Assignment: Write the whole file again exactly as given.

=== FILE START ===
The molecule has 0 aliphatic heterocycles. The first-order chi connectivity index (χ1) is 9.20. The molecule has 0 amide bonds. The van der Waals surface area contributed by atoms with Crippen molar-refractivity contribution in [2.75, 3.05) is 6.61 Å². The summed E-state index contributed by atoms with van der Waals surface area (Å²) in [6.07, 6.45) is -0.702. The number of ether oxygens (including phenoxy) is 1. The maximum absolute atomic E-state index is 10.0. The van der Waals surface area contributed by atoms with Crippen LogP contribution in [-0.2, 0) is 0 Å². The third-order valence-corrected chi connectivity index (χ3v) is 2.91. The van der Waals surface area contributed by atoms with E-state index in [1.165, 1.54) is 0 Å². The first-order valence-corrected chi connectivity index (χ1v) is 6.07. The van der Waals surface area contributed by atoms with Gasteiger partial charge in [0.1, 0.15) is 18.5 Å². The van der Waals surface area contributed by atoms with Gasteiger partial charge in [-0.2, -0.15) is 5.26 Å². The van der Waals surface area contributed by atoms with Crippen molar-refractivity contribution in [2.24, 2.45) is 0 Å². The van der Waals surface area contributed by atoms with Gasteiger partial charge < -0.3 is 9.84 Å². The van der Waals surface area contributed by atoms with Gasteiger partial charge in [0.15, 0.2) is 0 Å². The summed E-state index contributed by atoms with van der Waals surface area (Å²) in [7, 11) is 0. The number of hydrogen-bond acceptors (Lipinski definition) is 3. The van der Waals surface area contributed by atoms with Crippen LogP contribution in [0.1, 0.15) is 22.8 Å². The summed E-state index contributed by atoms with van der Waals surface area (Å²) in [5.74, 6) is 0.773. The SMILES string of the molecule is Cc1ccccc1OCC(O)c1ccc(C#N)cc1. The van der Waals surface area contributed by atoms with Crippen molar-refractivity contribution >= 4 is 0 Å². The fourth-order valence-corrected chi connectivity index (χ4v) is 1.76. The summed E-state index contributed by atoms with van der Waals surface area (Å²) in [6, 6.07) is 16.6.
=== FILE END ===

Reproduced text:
The molecule has 0 aliphatic heterocycles. The first-order chi connectivity index (χ1) is 9.20. The molecule has 0 amide bonds. The van der Waals surface area contributed by atoms with Crippen molar-refractivity contribution in [2.75, 3.05) is 6.61 Å². The summed E-state index contributed by atoms with van der Waals surface area (Å²) in [6.07, 6.45) is -0.702. The number of ether oxygens (including phenoxy) is 1. The maximum absolute atomic E-state index is 10.0. The van der Waals surface area contributed by atoms with Crippen LogP contribution in [-0.2, 0) is 0 Å². The third-order valence-corrected chi connectivity index (χ3v) is 2.91. The van der Waals surface area contributed by atoms with E-state index in [1.165, 1.54) is 0 Å². The first-order valence-corrected chi connectivity index (χ1v) is 6.07. The van der Waals surface area contributed by atoms with Gasteiger partial charge in [0.1, 0.15) is 18.5 Å². The van der Waals surface area contributed by atoms with Gasteiger partial charge in [-0.2, -0.15) is 5.26 Å². The van der Waals surface area contributed by atoms with Crippen molar-refractivity contribution in [2.24, 2.45) is 0 Å². The van der Waals surface area contributed by atoms with Gasteiger partial charge < -0.3 is 9.84 Å². The van der Waals surface area contributed by atoms with Gasteiger partial charge in [0.15, 0.2) is 0 Å². The summed E-state index contributed by atoms with van der Waals surface area (Å²) in [7, 11) is 0. The number of hydrogen-bond acceptors (Lipinski definition) is 3. The van der Waals surface area contributed by atoms with Crippen LogP contribution in [0.1, 0.15) is 22.8 Å². The summed E-state index contributed by atoms with van der Waals surface area (Å²) in [5.74, 6) is 0.773. The SMILES string of the molecule is Cc1ccccc1OCC(O)c1ccc(C#N)cc1. The van der Waals surface area contributed by atoms with Crippen molar-refractivity contribution >= 4 is 0 Å². The fourth-order valence-corrected chi connectivity index (χ4v) is 1.76. The summed E-state index contributed by atoms with van der Waals surface area (Å²) in [6, 6.07) is 16.6.